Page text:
Canada in the Second World War


Joseph Duval

Joseph Duval (Joseph Sylva Emile)
Born January 19, 1924 in Danielson, Connecticut (USA)
Son of Gaspard Duval and Émilia Deschênes
Married to Aline Lavoie on June 28, 1952
Father of Michèle, Sylvie, Guy, and Lise

Norman origins
The ancestors of Joseph Duval, originally from Rouen, Normandy, supposedly emigrated to Canada around 1608. Even if Joseph Duval’s Norman origins have not been studied and precisely identified, the strong oral history of the family has the ancestors coming from Rouen.

Joseph Duval, the son of a farmer, was raised in a large family of 15 children. He remained in primary school until the fifth grade. He then took courses in forestry and wood measurement.

Military Service
Number: D-157739
Final rank: Private
Joseph Duval enlisted as a private in February, 1943 at Longueuil, Quebec, with the Régiment de Maisonneuve. Sent to England in March, 1944, he arrived in France on July 10, 1944. He took part in the battle for Caen. He remembers that it took a month to take the city which was ferociously defended by German forces. He took part in the attack on Falaise, where the fighting resulted in the encirclement of 175,000 German troops and cutting off their supplies. On September 8th, towards 8 o’clock at night, he was wounded in the arm by machine gun bullets at Bourgbourg in Pas-de-Calais, near the Belgian border. He returned to Canada on November 29, 1944, and was treated at the Sainte-Anne-de-Bellevue Hospital and later at the Queen Mary Hospital in Montréal. He underwent 14 operations before being demobilized during the summer of 1946.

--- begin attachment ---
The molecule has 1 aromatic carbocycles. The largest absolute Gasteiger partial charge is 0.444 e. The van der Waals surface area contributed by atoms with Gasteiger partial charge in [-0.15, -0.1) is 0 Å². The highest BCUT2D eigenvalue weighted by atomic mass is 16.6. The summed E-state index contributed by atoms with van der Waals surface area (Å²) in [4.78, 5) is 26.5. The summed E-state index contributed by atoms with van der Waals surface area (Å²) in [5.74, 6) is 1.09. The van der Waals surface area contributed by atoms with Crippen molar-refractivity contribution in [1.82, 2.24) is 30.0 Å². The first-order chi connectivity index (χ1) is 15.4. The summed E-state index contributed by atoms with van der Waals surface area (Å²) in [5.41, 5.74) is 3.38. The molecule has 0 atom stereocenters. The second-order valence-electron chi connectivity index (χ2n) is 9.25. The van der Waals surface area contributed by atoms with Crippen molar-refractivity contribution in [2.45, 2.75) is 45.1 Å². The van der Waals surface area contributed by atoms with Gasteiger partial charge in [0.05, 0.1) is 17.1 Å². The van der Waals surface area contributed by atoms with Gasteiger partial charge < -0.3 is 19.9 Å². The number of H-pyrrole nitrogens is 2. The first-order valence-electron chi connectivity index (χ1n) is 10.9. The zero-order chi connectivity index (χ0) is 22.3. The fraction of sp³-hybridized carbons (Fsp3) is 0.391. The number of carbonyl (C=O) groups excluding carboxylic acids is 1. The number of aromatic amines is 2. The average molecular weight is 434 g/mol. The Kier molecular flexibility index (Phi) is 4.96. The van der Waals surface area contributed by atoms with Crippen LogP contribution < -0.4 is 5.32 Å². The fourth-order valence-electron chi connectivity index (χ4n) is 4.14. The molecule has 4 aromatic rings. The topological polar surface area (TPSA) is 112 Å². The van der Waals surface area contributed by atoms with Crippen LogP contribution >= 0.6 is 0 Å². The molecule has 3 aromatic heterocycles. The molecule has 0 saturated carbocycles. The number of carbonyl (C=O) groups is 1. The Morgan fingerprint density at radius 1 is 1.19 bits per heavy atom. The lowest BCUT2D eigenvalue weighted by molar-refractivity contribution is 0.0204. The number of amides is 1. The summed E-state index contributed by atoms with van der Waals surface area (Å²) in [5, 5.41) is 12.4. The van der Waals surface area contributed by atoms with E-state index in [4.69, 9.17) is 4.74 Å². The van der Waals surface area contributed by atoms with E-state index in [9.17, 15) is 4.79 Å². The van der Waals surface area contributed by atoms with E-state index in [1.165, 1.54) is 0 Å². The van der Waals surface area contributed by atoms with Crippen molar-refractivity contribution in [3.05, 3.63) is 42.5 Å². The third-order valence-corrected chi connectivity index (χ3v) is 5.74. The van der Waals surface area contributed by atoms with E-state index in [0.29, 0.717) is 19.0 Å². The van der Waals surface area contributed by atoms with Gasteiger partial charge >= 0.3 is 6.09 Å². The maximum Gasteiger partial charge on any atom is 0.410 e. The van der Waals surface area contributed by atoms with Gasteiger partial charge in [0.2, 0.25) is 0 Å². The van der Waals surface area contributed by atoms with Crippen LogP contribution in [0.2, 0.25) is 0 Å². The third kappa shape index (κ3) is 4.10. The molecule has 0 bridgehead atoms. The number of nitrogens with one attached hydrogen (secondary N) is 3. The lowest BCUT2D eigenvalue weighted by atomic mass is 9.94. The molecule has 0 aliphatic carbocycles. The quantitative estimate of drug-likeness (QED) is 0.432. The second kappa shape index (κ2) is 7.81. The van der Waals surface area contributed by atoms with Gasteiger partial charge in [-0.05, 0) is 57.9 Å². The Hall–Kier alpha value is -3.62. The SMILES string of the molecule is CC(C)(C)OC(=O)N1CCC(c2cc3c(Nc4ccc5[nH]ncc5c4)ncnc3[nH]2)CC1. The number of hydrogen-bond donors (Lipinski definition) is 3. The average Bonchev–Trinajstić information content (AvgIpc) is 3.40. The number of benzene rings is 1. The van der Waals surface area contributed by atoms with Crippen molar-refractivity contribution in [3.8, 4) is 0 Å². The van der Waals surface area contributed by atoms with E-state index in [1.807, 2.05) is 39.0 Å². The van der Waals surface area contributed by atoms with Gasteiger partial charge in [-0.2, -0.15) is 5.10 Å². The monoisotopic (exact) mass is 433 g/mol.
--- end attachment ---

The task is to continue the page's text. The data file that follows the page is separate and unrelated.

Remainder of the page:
Medals and Decorations
1939-1945 Star
France-Germany Star
Defence Medal
Canadian Volunteer Service Medal
War Medal (1939-45)

After the War
After the war, Joseph Duval worked for 37 years as a heavy machinery operator, mainly in the construction of highways and airports.

In 2007, as he was portrayed in the exhibition “There and Back” at the Juno Beach Centre, Joseph Duval declared:

’I was happy to have left to defend Europe, but even happier to have returned in good health. Without skills, without work, without money, and being from a large family of 15 children, I enlisted. From what I experienced, I gained the realization of the importance of defending my heritage, which is from France. I am happy to still be alive to tell it, and especially proud of what was accomplished by a simple soldier.